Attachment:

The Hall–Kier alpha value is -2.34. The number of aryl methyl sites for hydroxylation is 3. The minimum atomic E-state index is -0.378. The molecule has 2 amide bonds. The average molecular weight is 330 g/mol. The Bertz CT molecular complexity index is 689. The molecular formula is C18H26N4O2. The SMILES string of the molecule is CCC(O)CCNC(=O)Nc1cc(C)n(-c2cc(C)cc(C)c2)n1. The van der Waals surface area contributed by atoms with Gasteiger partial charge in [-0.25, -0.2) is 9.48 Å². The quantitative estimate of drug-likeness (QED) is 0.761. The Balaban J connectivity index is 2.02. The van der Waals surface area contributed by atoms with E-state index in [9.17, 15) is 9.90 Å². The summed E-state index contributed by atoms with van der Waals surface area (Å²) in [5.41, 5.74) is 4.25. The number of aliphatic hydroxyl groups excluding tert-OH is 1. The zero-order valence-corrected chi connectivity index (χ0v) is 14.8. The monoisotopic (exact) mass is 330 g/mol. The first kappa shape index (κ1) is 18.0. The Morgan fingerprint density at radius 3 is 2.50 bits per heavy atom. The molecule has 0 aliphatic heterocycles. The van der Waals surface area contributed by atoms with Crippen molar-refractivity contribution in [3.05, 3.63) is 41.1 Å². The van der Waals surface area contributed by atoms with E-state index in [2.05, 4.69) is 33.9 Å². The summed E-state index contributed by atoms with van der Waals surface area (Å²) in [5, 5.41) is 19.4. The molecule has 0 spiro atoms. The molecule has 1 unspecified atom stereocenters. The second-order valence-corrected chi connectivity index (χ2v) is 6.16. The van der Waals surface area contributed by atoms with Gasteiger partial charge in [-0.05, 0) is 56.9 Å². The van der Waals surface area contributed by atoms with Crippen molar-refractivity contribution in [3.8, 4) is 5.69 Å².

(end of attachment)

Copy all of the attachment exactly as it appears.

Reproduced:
The Hall–Kier alpha value is -2.34. The number of aryl methyl sites for hydroxylation is 3. The minimum atomic E-state index is -0.378. The molecule has 2 amide bonds. The average molecular weight is 330 g/mol. The Bertz CT molecular complexity index is 689. The molecular formula is C18H26N4O2. The SMILES string of the molecule is CCC(O)CCNC(=O)Nc1cc(C)n(-c2cc(C)cc(C)c2)n1. The van der Waals surface area contributed by atoms with Gasteiger partial charge in [-0.25, -0.2) is 9.48 Å². The quantitative estimate of drug-likeness (QED) is 0.761. The Balaban J connectivity index is 2.02. The van der Waals surface area contributed by atoms with E-state index in [9.17, 15) is 9.90 Å². The summed E-state index contributed by atoms with van der Waals surface area (Å²) in [5.41, 5.74) is 4.25. The number of aliphatic hydroxyl groups excluding tert-OH is 1. The zero-order valence-corrected chi connectivity index (χ0v) is 14.8. The monoisotopic (exact) mass is 330 g/mol. The first kappa shape index (κ1) is 18.0. The Morgan fingerprint density at radius 3 is 2.50 bits per heavy atom. The molecule has 0 aliphatic heterocycles. The van der Waals surface area contributed by atoms with Crippen molar-refractivity contribution in [3.05, 3.63) is 41.1 Å². The van der Waals surface area contributed by atoms with E-state index in [2.05, 4.69) is 33.9 Å². The summed E-state index contributed by atoms with van der Waals surface area (Å²) in [5, 5.41) is 19.4. The molecule has 0 spiro atoms. The molecule has 1 unspecified atom stereocenters. The second-order valence-corrected chi connectivity index (χ2v) is 6.16. The van der Waals surface area contributed by atoms with Gasteiger partial charge in [-0.05, 0) is 56.9 Å². The van der Waals surface area contributed by atoms with Crippen molar-refractivity contribution in [3.8, 4) is 5.69 Å².